Parkland Victim’s Parents Digitally Recreate Their Son’s Likeness for Gun Control PSA

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More than two years after 17-year-old Joaquin Oliver was killed along with 16 of his classmates in a school shooting that shocked the nation, his parents have digitally recreated his likeness to deliver a powerful final message.

In a new campaign for Change the Ref, a gun safety nonprofit founded by Oliver’s parents, a lifelike virtual avatar of the Parkland Massacre victim appeals to viewers to vote for politicians who promise to support gun control measures.

To make the PSA, titled “Unfinished Votes,” McCann Health used the same generative artificial intelligence tech behind deepfakes to imitate the teen’s voice and generate a CGI-like representation from a single photograph.

“We found a way to bring back someone that no one will ignore,” Joaquin’s father, Manuel Oliver, said in the video.

“It’s very hard for me to look at this,” his mother, Patricia Oliver, said. “So please, please listen to what our son has to say.”

Manuel and Patricia Oliver founded Change the Ref in the wake of the February 2018 mass shooting at Marjory Stoneman Douglas High School with the goal of giving young people the tools they need to make change around gun control. The Parkland, Fla. shooting spurred a sweeping national conversation about the prevalence of guns in America led by teenage survivors of the violence.

But two years later, the digitally recreated Oliver bemoans the lack of progress that has been made around the issue since.

“I’ve been gone for two years, and nothing’s changed, bro,” Joaquin’s likeness says in the video. “People are still getting killed by guns—what is that?”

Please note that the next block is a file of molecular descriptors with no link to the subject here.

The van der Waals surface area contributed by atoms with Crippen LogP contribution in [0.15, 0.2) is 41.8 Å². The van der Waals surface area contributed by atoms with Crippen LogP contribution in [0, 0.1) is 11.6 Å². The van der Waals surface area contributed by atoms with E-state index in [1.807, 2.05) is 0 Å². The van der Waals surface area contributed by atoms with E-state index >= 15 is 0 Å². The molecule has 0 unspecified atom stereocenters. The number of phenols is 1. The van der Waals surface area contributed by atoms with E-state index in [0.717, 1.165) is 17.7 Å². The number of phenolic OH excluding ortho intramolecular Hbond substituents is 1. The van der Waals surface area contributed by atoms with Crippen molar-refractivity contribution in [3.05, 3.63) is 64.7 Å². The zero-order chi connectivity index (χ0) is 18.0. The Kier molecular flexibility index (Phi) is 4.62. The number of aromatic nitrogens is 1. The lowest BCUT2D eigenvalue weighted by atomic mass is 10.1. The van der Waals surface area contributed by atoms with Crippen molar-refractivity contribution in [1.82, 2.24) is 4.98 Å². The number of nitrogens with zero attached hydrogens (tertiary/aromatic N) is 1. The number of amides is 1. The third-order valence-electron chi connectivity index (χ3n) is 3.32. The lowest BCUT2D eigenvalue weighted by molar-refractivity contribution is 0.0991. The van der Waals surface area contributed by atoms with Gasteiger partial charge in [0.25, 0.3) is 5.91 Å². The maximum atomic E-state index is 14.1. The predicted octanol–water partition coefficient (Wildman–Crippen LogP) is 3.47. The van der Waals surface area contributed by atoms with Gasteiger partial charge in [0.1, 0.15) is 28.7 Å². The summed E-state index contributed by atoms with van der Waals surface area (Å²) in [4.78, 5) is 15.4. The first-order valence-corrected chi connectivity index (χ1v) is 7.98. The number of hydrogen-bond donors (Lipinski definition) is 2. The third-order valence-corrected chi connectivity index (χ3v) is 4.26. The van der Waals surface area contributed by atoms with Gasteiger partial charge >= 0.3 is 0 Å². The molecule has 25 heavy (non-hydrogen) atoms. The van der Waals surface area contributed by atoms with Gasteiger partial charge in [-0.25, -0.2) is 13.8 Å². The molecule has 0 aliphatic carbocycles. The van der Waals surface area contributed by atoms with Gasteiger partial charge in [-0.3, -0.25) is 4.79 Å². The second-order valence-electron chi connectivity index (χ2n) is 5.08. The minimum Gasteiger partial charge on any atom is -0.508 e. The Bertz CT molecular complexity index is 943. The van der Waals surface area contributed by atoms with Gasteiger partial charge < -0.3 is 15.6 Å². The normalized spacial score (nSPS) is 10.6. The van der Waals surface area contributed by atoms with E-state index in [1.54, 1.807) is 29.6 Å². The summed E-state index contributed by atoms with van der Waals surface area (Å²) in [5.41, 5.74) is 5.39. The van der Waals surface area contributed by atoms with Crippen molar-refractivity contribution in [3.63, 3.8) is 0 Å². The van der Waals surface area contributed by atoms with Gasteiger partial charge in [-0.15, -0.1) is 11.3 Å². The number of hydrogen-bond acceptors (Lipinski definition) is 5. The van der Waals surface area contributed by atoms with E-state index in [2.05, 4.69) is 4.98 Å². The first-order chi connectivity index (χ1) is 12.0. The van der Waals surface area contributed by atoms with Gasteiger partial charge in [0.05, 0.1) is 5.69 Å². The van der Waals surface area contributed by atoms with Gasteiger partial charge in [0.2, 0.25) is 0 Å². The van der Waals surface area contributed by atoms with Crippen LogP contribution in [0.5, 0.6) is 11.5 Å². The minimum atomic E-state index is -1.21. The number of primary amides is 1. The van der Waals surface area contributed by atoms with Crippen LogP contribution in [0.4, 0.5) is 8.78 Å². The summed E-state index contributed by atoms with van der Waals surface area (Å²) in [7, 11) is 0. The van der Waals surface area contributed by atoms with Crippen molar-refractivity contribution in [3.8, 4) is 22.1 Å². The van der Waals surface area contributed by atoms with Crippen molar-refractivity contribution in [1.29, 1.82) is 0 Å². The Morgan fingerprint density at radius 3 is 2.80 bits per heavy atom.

The McCann Health creatives behind the campaign said they were moved by the fact that this would have been the first presidential election in which Joaquin would have been able to vote.

“The more we learned about Joaquin, the more we realized that he would be the most powerful voice we could enlist,” a McCann spokesperson said on behalf of the creative team. “He was very motivated to make a difference. Just like the 40,000 other people who are killed by guns every year, Joaquin would never get the chance to help influence the one issue that might have kept them alive.” 

While deepfake techniques like the kind used in the video are still most commonly discussed in terms of their potential for fake news and other nefarious uses, the tech has growing more popular as an advertising tool—even to make political statements. Another election-related campaign earlier this week from voting rights group RepresentUs used deepfakes of Vladimir Putin and Kim Jong-Un to deliver dire warnings about the end of democracy.

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